The tea sector is the backbone of the Sri Lankan economy. The authors point out that in 2010 the export of tea reached a record level of 314.6 million kg and fetched US $ 1.37 billion as foreign exchange, which accounted for 16.7 per cent of the total foreign exchange earnings of the country. The question naturally arises, how much do the workers earn as wages? Around 4.5 per cent of the work force is employed in the tea plantations. According to the collective agreement signed between plantation trade unions and the Employers Federation, the basic wage was fixed at Rs. 285/-; attendance incentive Rs. 90/-; and price share supplement Rs 130/-, making a gross daily wage of Rs. 405/-. This wage is lowest both in terms of cost of living and in comparison with the daily wages in other sectors. The daily wage of a casual labourer in the government sector is Rs 485/-; a construction worker gets Rs. 600/- and in the private sector companies the daily wage ranges between Rs 800 and Rs. 1200. Equally relevant, the plantation worker does not work on all days. The authors point out, on the basis of their research, that the average working days of a female worker are 18.65 days in a month. whereas the male worker works only for 10.80 days. It must be pointed out that there are regional variations in the working days.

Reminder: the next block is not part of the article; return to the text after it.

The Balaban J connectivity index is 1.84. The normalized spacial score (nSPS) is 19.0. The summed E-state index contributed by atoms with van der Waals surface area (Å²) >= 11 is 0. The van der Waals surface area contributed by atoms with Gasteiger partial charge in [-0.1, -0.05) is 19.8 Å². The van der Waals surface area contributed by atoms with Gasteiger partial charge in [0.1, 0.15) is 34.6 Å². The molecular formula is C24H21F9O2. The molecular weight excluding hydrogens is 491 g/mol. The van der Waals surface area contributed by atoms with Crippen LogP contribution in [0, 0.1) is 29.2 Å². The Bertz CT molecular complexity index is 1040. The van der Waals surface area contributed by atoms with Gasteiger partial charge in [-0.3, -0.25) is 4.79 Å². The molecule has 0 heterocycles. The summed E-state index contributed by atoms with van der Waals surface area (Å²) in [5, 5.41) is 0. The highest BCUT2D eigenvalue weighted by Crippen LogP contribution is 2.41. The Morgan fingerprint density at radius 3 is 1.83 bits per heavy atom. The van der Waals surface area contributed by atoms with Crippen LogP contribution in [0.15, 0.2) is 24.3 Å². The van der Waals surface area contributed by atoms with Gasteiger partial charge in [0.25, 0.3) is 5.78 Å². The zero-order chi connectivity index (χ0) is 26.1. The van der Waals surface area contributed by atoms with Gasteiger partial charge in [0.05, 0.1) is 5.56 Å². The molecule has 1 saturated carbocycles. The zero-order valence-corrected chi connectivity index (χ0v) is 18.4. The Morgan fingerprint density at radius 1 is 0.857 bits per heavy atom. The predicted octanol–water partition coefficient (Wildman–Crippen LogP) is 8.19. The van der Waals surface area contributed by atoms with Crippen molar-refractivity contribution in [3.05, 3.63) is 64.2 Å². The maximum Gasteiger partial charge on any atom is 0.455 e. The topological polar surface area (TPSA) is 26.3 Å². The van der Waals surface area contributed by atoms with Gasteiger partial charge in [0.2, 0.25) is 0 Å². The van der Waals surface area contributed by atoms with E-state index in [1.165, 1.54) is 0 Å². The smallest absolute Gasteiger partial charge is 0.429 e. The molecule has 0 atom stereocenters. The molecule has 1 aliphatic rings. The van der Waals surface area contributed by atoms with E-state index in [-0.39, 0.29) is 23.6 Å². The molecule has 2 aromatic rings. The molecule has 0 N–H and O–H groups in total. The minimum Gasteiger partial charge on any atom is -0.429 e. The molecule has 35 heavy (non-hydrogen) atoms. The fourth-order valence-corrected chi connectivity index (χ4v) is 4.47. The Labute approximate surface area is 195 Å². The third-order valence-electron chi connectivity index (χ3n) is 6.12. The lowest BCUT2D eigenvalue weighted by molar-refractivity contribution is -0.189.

Apply any yardstick – poverty level, housing, educational attainments, health indicators, status of women – the Tamil plantation worker occupies the lowest rung of the ladder. During 2006-07, the poverty level in Sri Lanka was 15.3 per cent; whereas in the plantations it was 32.0 per cent. During the colonial period Tamil schools were started in the plantations, they performed the custodial function, not instructional function. While the overall situation has definitely improved, many the plantation schools are ill equipped and instruction in Maths and Science is of poor quality. Drop outs are a big problem and very few get admitted in the Universities for higher education. Sri Lanka’s literacy rate is 92.0 per cent, whereas in the plantations it is 76.0 per cent. Another distressing aspect of the situation is that young men and women who receive secondary education do not want to work in the plantations; they migrate to urban areas in search of employment. The workers do not own houses. The overwhelming majority still live in the coolie lines constructed by the British, which are more like a cattle sheds. Compounding the situation is the overall insecurity in the plantation areas. Though the people of Indian origin do not subscribe to the demand for Tamil Eelam and their representative organizations generally support the Government, they have been subjected to vicious attacks by the lumpen sections of Sinhalese population in times of ethnic strife. The status of the plantation community should be a matter of serious concern to the Sri Lankan Government and the only way to remedy the situation is to start a “new deal” for the upliftment of the community.